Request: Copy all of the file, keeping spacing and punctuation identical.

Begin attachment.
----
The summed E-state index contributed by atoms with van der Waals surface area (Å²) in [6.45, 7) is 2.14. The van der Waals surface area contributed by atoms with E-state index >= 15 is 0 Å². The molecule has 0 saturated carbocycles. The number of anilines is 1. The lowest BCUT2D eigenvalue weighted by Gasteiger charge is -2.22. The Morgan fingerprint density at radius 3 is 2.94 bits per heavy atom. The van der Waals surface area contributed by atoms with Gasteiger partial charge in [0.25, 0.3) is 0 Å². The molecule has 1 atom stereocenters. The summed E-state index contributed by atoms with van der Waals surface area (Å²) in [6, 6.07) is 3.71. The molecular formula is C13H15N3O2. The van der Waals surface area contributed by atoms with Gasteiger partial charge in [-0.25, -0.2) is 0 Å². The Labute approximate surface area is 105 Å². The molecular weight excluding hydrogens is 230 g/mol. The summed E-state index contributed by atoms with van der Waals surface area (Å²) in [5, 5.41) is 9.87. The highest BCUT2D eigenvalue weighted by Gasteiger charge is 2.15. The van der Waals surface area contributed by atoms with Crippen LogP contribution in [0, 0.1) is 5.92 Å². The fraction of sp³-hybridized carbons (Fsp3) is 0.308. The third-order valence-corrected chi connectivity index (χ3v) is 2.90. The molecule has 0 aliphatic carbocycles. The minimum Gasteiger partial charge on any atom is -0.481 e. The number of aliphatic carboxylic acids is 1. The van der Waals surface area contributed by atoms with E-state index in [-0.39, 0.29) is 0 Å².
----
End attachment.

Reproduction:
The summed E-state index contributed by atoms with van der Waals surface area (Å²) in [6.45, 7) is 2.14. The van der Waals surface area contributed by atoms with E-state index >= 15 is 0 Å². The molecule has 0 saturated carbocycles. The number of anilines is 1. The lowest BCUT2D eigenvalue weighted by Gasteiger charge is -2.22. The Morgan fingerprint density at radius 3 is 2.94 bits per heavy atom. The van der Waals surface area contributed by atoms with Gasteiger partial charge in [0.25, 0.3) is 0 Å². The molecule has 1 atom stereocenters. The summed E-state index contributed by atoms with van der Waals surface area (Å²) in [6, 6.07) is 3.71. The molecular formula is C13H15N3O2. The van der Waals surface area contributed by atoms with Gasteiger partial charge in [-0.25, -0.2) is 0 Å². The Labute approximate surface area is 105 Å². The molecular weight excluding hydrogens is 230 g/mol. The summed E-state index contributed by atoms with van der Waals surface area (Å²) in [5, 5.41) is 9.87. The highest BCUT2D eigenvalue weighted by Gasteiger charge is 2.15. The van der Waals surface area contributed by atoms with Crippen LogP contribution in [0, 0.1) is 5.92 Å². The fraction of sp³-hybridized carbons (Fsp3) is 0.308. The third-order valence-corrected chi connectivity index (χ3v) is 2.90. The molecule has 0 aliphatic carbocycles. The minimum Gasteiger partial charge on any atom is -0.481 e. The number of aliphatic carboxylic acids is 1. The van der Waals surface area contributed by atoms with E-state index in [-0.39, 0.29) is 0 Å².